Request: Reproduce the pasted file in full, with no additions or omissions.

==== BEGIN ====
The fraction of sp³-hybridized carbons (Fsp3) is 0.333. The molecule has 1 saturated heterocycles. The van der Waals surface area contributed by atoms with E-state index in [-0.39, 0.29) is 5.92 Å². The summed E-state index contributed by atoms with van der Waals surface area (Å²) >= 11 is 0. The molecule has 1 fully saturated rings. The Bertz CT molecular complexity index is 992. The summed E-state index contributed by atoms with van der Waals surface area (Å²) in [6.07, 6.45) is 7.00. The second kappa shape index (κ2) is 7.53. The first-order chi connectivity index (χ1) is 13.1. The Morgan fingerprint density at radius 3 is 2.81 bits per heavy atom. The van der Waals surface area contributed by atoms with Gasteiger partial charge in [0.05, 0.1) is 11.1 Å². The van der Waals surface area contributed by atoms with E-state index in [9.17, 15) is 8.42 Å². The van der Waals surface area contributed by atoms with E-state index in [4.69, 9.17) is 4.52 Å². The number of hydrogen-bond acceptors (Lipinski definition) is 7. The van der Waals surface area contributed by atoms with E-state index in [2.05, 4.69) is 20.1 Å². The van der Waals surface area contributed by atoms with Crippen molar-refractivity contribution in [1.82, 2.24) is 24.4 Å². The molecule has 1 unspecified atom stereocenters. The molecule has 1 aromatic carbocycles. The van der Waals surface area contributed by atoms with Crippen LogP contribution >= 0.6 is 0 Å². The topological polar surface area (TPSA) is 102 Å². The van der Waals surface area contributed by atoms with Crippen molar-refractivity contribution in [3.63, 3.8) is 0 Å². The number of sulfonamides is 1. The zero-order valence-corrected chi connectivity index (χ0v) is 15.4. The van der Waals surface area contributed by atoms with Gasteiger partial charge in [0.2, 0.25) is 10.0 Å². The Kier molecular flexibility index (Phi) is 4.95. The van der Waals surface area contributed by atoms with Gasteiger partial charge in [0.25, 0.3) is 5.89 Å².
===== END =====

The fraction of sp³-hybridized carbons (Fsp3) is 0.333. The molecule has 1 saturated heterocycles. The van der Waals surface area contributed by atoms with E-state index in [-0.39, 0.29) is 5.92 Å². The summed E-state index contributed by atoms with van der Waals surface area (Å²) >= 11 is 0. The molecule has 1 fully saturated rings. The Bertz CT molecular complexity index is 992. The summed E-state index contributed by atoms with van der Waals surface area (Å²) in [6.07, 6.45) is 7.00. The second kappa shape index (κ2) is 7.53. The first-order chi connectivity index (χ1) is 13.1. The Morgan fingerprint density at radius 3 is 2.81 bits per heavy atom. The van der Waals surface area contributed by atoms with Gasteiger partial charge in [0.05, 0.1) is 11.1 Å². The van der Waals surface area contributed by atoms with E-state index in [9.17, 15) is 8.42 Å². The van der Waals surface area contributed by atoms with E-state index in [4.69, 9.17) is 4.52 Å². The number of hydrogen-bond acceptors (Lipinski definition) is 7. The van der Waals surface area contributed by atoms with E-state index in [2.05, 4.69) is 20.1 Å². The van der Waals surface area contributed by atoms with Crippen molar-refractivity contribution in [1.82, 2.24) is 24.4 Å². The molecule has 1 unspecified atom stereocenters. The molecule has 1 aromatic carbocycles. The van der Waals surface area contributed by atoms with Crippen LogP contribution >= 0.6 is 0 Å². The topological polar surface area (TPSA) is 102 Å². The van der Waals surface area contributed by atoms with Crippen molar-refractivity contribution in [3.63, 3.8) is 0 Å². The number of sulfonamides is 1. The zero-order valence-corrected chi connectivity index (χ0v) is 15.4. The van der Waals surface area contributed by atoms with Gasteiger partial charge in [0.2, 0.25) is 10.0 Å². The Kier molecular flexibility index (Phi) is 4.95. The van der Waals surface area contributed by atoms with Gasteiger partial charge in [0.25, 0.3) is 5.89 Å².